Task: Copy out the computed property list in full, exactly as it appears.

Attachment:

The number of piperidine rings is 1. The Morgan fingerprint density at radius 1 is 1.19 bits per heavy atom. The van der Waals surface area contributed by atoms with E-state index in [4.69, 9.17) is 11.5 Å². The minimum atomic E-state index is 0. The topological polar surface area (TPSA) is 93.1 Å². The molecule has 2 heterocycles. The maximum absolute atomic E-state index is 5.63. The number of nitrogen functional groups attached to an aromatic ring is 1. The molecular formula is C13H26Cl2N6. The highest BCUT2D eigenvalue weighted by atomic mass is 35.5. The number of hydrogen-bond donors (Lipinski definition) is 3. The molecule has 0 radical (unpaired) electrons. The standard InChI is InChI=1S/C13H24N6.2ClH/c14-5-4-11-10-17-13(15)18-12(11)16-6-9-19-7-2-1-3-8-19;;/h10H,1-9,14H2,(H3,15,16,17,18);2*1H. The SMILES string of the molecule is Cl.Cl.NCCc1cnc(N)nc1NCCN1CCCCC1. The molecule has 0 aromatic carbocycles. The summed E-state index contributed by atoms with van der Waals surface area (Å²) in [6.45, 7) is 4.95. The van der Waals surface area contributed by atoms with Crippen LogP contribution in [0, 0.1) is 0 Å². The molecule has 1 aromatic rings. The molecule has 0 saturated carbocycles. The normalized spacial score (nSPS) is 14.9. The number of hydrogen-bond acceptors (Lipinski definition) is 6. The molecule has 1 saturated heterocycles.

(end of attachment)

The number of piperidine rings is 1. The Morgan fingerprint density at radius 1 is 1.19 bits per heavy atom. The van der Waals surface area contributed by atoms with E-state index in [4.69, 9.17) is 11.5 Å². The minimum atomic E-state index is 0. The topological polar surface area (TPSA) is 93.1 Å². The molecule has 2 heterocycles. The maximum absolute atomic E-state index is 5.63. The number of nitrogen functional groups attached to an aromatic ring is 1. The molecular formula is C13H26Cl2N6. The highest BCUT2D eigenvalue weighted by atomic mass is 35.5. The number of hydrogen-bond donors (Lipinski definition) is 3. The molecule has 0 radical (unpaired) electrons. The standard InChI is InChI=1S/C13H24N6.2ClH/c14-5-4-11-10-17-13(15)18-12(11)16-6-9-19-7-2-1-3-8-19;;/h10H,1-9,14H2,(H3,15,16,17,18);2*1H. The SMILES string of the molecule is Cl.Cl.NCCc1cnc(N)nc1NCCN1CCCCC1. The molecule has 0 aromatic carbocycles. The summed E-state index contributed by atoms with van der Waals surface area (Å²) in [6.45, 7) is 4.95. The van der Waals surface area contributed by atoms with Crippen LogP contribution in [0, 0.1) is 0 Å². The molecule has 1 aromatic rings. The molecule has 0 saturated carbocycles. The normalized spacial score (nSPS) is 14.9. The number of hydrogen-bond acceptors (Lipinski definition) is 6. The molecule has 1 saturated heterocycles.